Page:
Snapchat is becoming the anti-Facebook

While Facebook, Instagram, Twitter and the like thrive off the vast amounts of (often public) frenetic sharing that happens on their networks each day, Snapchat has made no secret that its users turn to it for a different type of interaction.

Snapchat has embraced this with an app that’s been far more closed off than any of its counterparts. Until Stories launched in 2013, there was no way at all for users to publicly share any updates at all and even then the feature got off to a slow start. The app eschewed other common “social” features, too.

Founder and CEO Evan Spiegel published an op-ed in Axios this morning about the direction that social media has taken over the last few years, where content from brands and influencers has been given the same weight and placement as content from friends and loved ones in users’ feeds. Spiegel also took to YouTube, for the second time in about two years, to explain how the new Snapchat works:

It’s not a drastic overhaul in the design of the app, but more a structural change on how Snap views the content its users and publishing partners produce. Now, everything that’s produced by a friend, whether it’s a chat message, a snap sent just to one person, or a 24-hour public Story, will appear when a user swipes to the right from the main screen of the app.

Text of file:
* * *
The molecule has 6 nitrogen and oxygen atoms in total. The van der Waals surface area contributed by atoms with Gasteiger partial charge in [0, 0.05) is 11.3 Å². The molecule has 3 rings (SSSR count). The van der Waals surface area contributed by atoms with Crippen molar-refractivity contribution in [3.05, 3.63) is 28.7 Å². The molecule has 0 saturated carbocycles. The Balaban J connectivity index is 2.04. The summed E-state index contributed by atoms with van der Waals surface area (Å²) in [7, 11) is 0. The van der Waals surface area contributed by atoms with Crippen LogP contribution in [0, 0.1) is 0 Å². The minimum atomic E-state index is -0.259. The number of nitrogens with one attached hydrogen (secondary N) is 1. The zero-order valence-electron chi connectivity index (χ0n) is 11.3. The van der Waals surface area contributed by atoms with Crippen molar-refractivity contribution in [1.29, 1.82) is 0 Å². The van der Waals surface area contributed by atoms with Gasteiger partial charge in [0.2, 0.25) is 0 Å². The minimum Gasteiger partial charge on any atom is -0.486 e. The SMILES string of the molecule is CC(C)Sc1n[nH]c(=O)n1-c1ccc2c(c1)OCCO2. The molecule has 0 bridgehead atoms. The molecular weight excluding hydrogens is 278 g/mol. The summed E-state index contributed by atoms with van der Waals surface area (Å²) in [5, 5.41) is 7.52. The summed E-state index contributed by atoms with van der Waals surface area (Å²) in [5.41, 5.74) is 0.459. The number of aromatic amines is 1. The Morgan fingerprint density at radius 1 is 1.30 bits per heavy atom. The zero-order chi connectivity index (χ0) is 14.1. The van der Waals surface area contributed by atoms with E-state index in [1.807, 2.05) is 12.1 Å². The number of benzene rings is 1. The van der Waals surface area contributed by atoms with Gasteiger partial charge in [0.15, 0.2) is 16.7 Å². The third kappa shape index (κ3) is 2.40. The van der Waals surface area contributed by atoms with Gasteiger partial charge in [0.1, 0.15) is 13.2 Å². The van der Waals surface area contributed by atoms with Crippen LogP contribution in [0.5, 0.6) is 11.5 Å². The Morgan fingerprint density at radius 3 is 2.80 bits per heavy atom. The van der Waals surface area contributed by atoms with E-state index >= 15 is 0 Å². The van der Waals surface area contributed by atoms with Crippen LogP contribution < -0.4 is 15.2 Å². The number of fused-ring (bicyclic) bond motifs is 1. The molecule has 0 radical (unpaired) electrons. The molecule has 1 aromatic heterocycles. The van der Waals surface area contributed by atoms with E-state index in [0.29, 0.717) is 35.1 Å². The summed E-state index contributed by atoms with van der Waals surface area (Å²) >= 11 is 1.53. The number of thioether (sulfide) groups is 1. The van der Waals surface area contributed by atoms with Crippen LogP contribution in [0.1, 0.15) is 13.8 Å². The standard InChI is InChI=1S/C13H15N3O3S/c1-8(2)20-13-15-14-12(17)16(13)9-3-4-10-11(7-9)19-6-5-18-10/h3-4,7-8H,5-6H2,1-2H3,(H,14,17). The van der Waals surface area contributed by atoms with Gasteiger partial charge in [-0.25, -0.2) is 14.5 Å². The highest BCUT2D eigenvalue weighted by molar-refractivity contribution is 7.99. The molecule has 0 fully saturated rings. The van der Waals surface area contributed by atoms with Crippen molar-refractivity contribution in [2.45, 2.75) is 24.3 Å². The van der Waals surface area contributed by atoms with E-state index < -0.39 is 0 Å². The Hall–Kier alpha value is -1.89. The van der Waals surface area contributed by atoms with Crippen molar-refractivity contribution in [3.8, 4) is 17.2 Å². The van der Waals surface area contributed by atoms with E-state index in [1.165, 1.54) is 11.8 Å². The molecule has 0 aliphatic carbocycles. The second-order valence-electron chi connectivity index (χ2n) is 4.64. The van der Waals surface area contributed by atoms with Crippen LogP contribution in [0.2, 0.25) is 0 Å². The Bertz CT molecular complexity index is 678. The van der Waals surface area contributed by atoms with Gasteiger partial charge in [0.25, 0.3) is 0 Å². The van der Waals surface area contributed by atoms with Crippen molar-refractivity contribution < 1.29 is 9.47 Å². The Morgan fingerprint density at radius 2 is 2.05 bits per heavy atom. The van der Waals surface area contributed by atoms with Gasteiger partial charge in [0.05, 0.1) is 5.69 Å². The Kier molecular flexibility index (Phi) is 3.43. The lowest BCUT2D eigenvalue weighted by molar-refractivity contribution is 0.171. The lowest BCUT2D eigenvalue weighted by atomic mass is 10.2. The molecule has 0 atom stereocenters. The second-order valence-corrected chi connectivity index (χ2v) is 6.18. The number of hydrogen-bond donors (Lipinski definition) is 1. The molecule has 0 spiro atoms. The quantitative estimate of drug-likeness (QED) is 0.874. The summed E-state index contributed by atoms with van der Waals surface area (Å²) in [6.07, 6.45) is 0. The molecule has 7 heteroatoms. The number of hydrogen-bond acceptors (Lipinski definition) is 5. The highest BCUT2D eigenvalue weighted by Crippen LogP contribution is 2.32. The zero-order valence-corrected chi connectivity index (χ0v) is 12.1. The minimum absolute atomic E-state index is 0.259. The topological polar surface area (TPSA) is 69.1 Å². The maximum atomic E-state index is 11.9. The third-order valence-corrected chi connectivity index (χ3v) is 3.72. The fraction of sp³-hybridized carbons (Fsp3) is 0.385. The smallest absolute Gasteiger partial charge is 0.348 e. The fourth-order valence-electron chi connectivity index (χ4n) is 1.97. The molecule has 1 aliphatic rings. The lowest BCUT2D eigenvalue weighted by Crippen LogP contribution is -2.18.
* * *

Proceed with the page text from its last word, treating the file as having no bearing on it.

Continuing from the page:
The restructuring comes less than a month after Spiegel first hinted at the change on the company’s quarterly earnings call on Nov. 7, partially in response to the company’s slowing revenue and user growth.

Snapchat New Layout

The new structure seems like a positive move. It’s sort of solidifying the app, which turned down $3 billion from Facebook in 2013, as the “anti-Facebook.” Facebook has muddled the line between content, news about friends, and pure internet garbage to the point where it’s become nearly impossible for the average user to know what’s important, or even true—on purpose.

Snapchat is reaffirming the value of staying connected to your friends, and enjoying news and entertainment content, but showing that the two activities should not be the same thing. Whether this restructuring will convince more people to start using Snapchat, however, is unclear.

Snapchat Map

Just look at Snap Maps, another recently launched feature that would have once been unthinkable for the company run by the notoriously private Evan Spiegel. The feature, which essentially allows any of your friends to know your exact whereabouts and who you are with at any given time (you can opt out, too), is a far cry from Snapchat’s roots as a private messaging app for teens sharing naughty photos.

Creepy as it is though, Snap Maps serves an important purpose to the company. It makes it easier than ever for users — and advertisers for that matter — to actually find all that public-facing content Snapchat 166 million daily users are making each day.

If Snap can’t get more users, it can at least try to get more revenue out of the ones it already has, and come off looking like it has solved the fake-news problem in social media at the same time.

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